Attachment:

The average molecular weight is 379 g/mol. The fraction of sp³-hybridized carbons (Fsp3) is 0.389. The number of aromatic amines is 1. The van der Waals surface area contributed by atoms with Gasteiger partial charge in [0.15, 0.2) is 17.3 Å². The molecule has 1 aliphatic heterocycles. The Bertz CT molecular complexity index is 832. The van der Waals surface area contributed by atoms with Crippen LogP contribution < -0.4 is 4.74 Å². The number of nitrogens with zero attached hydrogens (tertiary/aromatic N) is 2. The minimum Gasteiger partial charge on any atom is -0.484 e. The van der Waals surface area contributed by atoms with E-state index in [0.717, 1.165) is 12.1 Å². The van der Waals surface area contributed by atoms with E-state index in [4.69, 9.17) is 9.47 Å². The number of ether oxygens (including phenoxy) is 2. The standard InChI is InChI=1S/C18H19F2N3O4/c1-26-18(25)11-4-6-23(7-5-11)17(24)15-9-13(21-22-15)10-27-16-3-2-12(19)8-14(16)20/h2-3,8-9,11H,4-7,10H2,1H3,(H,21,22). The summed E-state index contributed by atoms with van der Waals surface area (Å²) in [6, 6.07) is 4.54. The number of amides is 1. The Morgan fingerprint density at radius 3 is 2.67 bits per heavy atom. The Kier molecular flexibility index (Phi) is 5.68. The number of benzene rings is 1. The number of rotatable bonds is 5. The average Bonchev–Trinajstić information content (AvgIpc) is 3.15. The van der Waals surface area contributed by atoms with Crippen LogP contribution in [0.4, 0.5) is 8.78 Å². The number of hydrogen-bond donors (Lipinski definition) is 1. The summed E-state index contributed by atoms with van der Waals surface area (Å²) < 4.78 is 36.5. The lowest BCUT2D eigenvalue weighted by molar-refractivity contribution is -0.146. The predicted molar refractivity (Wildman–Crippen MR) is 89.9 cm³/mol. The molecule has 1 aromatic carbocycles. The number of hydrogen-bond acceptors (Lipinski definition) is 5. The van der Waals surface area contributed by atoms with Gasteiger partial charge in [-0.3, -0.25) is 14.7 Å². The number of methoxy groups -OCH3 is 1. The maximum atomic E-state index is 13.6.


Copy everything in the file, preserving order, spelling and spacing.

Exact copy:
The average molecular weight is 379 g/mol. The fraction of sp³-hybridized carbons (Fsp3) is 0.389. The number of aromatic amines is 1. The van der Waals surface area contributed by atoms with Gasteiger partial charge in [0.15, 0.2) is 17.3 Å². The molecule has 1 aliphatic heterocycles. The Bertz CT molecular complexity index is 832. The van der Waals surface area contributed by atoms with Crippen LogP contribution < -0.4 is 4.74 Å². The number of nitrogens with zero attached hydrogens (tertiary/aromatic N) is 2. The minimum Gasteiger partial charge on any atom is -0.484 e. The van der Waals surface area contributed by atoms with E-state index in [0.717, 1.165) is 12.1 Å². The van der Waals surface area contributed by atoms with E-state index in [4.69, 9.17) is 9.47 Å². The number of ether oxygens (including phenoxy) is 2. The standard InChI is InChI=1S/C18H19F2N3O4/c1-26-18(25)11-4-6-23(7-5-11)17(24)15-9-13(21-22-15)10-27-16-3-2-12(19)8-14(16)20/h2-3,8-9,11H,4-7,10H2,1H3,(H,21,22). The summed E-state index contributed by atoms with van der Waals surface area (Å²) in [6, 6.07) is 4.54. The number of amides is 1. The Morgan fingerprint density at radius 3 is 2.67 bits per heavy atom. The Kier molecular flexibility index (Phi) is 5.68. The number of benzene rings is 1. The number of rotatable bonds is 5. The average Bonchev–Trinajstić information content (AvgIpc) is 3.15. The van der Waals surface area contributed by atoms with Crippen LogP contribution in [0.4, 0.5) is 8.78 Å². The number of hydrogen-bond donors (Lipinski definition) is 1. The summed E-state index contributed by atoms with van der Waals surface area (Å²) < 4.78 is 36.5. The lowest BCUT2D eigenvalue weighted by molar-refractivity contribution is -0.146. The predicted molar refractivity (Wildman–Crippen MR) is 89.9 cm³/mol. The molecule has 1 aromatic carbocycles. The number of hydrogen-bond acceptors (Lipinski definition) is 5. The van der Waals surface area contributed by atoms with Gasteiger partial charge in [-0.3, -0.25) is 14.7 Å². The number of methoxy groups -OCH3 is 1. The maximum atomic E-state index is 13.6.